I have over the past few months watched with interest the discussions and speculation in the press about possible changes in healthcare provision in the East Riding. Always with a sinking feeling that the twelve bed Macmillan palliative care (end of life) facility at Bridlington Hospital is doomed, and so it has turned out. It is to be replaced by “care in the community”.
You may remember from the eighties the shift from in-patient care for psychiatric patients to “care in the community”; the consequences for both the patients and the community were pretty catastrophic. The psychiatric hospitals were closed and the patients were turfed out into the community, many of them onto the streets, and many of the buildings were sold to developers for conversion into posh flats. The stated aim at the time was not to raise (and save) money.
Now as then – this has nothing to do with saving money we are told. So that’s OK then. But nor has it anything to do with optimising patient care during the final days/weeks of their lives. The idea that the level of service that is provided by a hospice, with its concentration of experience, expertise available round the clock, can be replicated for terminally ill patients scattered widely throughout the community is laughable.
As Mrs Joan Wormwell, speaking on behalf of the Pensioner Action Group (East Riding), is quoted in the Bridlington Free Press as saying, “There isn’t a sufficient number of district nurses to do that – you need special skills to support carers (in patients’ homes) and they don’t have the staff to do that”. Even if they did, end of life care requires not only specialist training, but also personal qualities and attitudes and temperament that not every district nurse is likely to possess. Anyone who has experienced a hospice in action, as I have, will have been impressed by this, not only in the doctors and nurses, but also in reception staff whose role is vital.
The words of the chief executive of the East Riding Clinical Commissioning Group, Jane Hawkard, are revealing. The people of Bridlington, she said, saw the unit at the hospital as the place to go for palliative care. That isn’t, she said, the case elsewhere. Well, quite; this is certainly the case in places where there is no hospice care, Malton for example, but in places where hospices are to be found, Scarborough say, with the admirable St Catherine’s hospice the expectation is the same. What we are seeing is a deplorable levelling down, rather than levelling up. We are also seeing, not just in the East Riding, the determined dismantling of the legacy of Dame Cicely Saunders, admired and emulated elsewhere in the world especially in America. We should be ashamed.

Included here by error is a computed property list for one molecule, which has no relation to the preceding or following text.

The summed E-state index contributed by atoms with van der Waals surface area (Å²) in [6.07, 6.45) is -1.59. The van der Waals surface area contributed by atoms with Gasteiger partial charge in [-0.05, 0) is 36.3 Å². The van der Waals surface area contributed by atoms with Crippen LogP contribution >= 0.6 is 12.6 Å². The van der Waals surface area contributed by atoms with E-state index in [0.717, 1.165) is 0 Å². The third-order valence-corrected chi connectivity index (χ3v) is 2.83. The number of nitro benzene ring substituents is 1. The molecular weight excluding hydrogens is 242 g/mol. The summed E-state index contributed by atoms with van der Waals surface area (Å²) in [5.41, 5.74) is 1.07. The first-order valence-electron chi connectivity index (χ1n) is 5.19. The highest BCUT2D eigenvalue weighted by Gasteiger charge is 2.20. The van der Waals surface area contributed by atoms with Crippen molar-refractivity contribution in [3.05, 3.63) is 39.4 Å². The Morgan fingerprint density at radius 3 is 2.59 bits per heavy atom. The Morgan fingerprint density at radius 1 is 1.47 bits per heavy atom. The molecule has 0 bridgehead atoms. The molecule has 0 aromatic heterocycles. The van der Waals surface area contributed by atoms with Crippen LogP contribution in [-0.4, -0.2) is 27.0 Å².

She goes on, “We want to work with that community to manage palliative care in the community, as in other areas. Macmillan (the charity) do support that direction of travel.” Ah, the foolish jargon of slippery officials! But at least she didn’t add “going forward”, perhaps unconsciously realising that she is pedalling backwards. Direction of travel is indeed apt, because she probably thinks of this not as a policy but “a journey”. I do wonder about the support of the Macmillan people. As retaining in-patient palliative care was not one of the options offered during the “consultation” I suspect that Macmillan recognised a fait accompli when they saw one.
A further insight into the official mind is provided by the following statistic: Bridlington Hospital had an average monthly intake of palliative care patients of 7.6 in 2016/17. Thinking of patients in terms of decimal points say it all. Had they said 91 patients over the year it would have been more sensible, but less appealing to their case. I’m surprised that they didn’t say “only a quarter of a patient a week” – case made.
People in Bridlington who are contemplating the inevitable would do well to hope for a quick and decisive coronary rather than a lingering end with cancer. Going forward. It’s only a journey, after all.